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Video Game / Knights of Pen and Paper

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A video game RPG about controlling a group of people playing a tabletop RPG. As silly as that sounds, that's the premise behind Knights of Pen and Paper, an indie RPG developed by Behold Studios and published by Paradox Interactive that takes cues from older turn-based RPGs, and blends them in the most meta way possible.

Controlling both the game master and a group of two to five players, the game follows a fairly stereotypical fantasy game campaign. However, there are a couple of twists. The first is that not only can the characters be customized, but so can the room where the game is played, which provides different statistical effects for the characters. The second is that the player mostly controls what kinds of monsters are fought, and how many, setting the stage for an easy or hard game depending on the player's whim.

This game is the first entry in the Of Pen and Paper series, which also consists of two Numbered Sequels (2015's Knights of Pen and Paper 2 and 2023's Knights Of Pen And Paper 3, both developed by Kyy Games and also published by Paradox), as well as a 2017 Sci-Fi Creator-Driven Successor by Behold titled Galaxy of Pen and Paper.

Knights of Pen and Paper provides examples of the following tropes:

  • Awesome, but Impractical: Multiple:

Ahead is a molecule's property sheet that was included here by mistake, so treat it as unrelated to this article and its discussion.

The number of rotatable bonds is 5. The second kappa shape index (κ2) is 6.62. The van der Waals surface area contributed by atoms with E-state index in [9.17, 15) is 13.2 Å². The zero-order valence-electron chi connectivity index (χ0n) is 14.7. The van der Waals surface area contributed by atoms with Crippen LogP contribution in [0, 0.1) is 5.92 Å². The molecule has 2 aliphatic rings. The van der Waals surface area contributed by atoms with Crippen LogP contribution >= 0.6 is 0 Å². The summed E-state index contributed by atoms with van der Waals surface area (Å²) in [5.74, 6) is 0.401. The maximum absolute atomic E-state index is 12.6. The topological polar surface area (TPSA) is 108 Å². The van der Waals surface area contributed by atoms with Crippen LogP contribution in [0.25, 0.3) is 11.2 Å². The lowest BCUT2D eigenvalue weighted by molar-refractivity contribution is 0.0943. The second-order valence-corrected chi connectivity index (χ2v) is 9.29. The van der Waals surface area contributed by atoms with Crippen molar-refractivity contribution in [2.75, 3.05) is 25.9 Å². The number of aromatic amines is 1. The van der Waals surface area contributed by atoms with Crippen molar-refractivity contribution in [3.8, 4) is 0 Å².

• One of the room items is a rug that gives you 30% more EXP at the cost of losing control of your characters. This works as well as it sounds, since anything more than a single elite mook will cause your characters to attack at random enemies, whiles they will all focus your tank when you're unable to heal besides regen.
    • Becomes Simple, yet Awesome for a "solo" (two players, but one dies in the first fight of the game and stays that way) run with the lone player being a Barbarian. 30% more EXP helps them stay ahead of the curve, which is important in a solo run, and piling on lifesteal and regen makes them effectively invulnerable to anything in the game that doesn't stun and even to some of those. It also turns the Barbarian's utter lack of variety in its movepool into an asset, as it allows them to just autobattle their way through the entire game on nothing but raw stats.
  • "Blind Idiot" Translation: Near the end of the game the opening dialogue from Castlevania: Symphony of the Night is quoted. In the Brazilian version of the scene, the "ill" part of the line "Mankind ill needs a saviour such as you!" is wrongly translated as "sick" rather than "doesn't/hardly". It's hard to tell if this was done on purpose or not, given the tone of the game.
  • Bribing Your Way to Victory: You can pay real money to obtain gold and save yourself lots and lots of cash grinding.
  • Catching Some Z's: Sleeping in an inn is represented by an icon of bed and a Z beside it.
  • Chest Monster: Mimics are referenced when the chest icon for the dungeon Random Events are selected:
    Master: Don't worry, it's not a mimic!
  • Creator Cameo: You can actually unlock and use the game developers as players. Naturally, they break the game.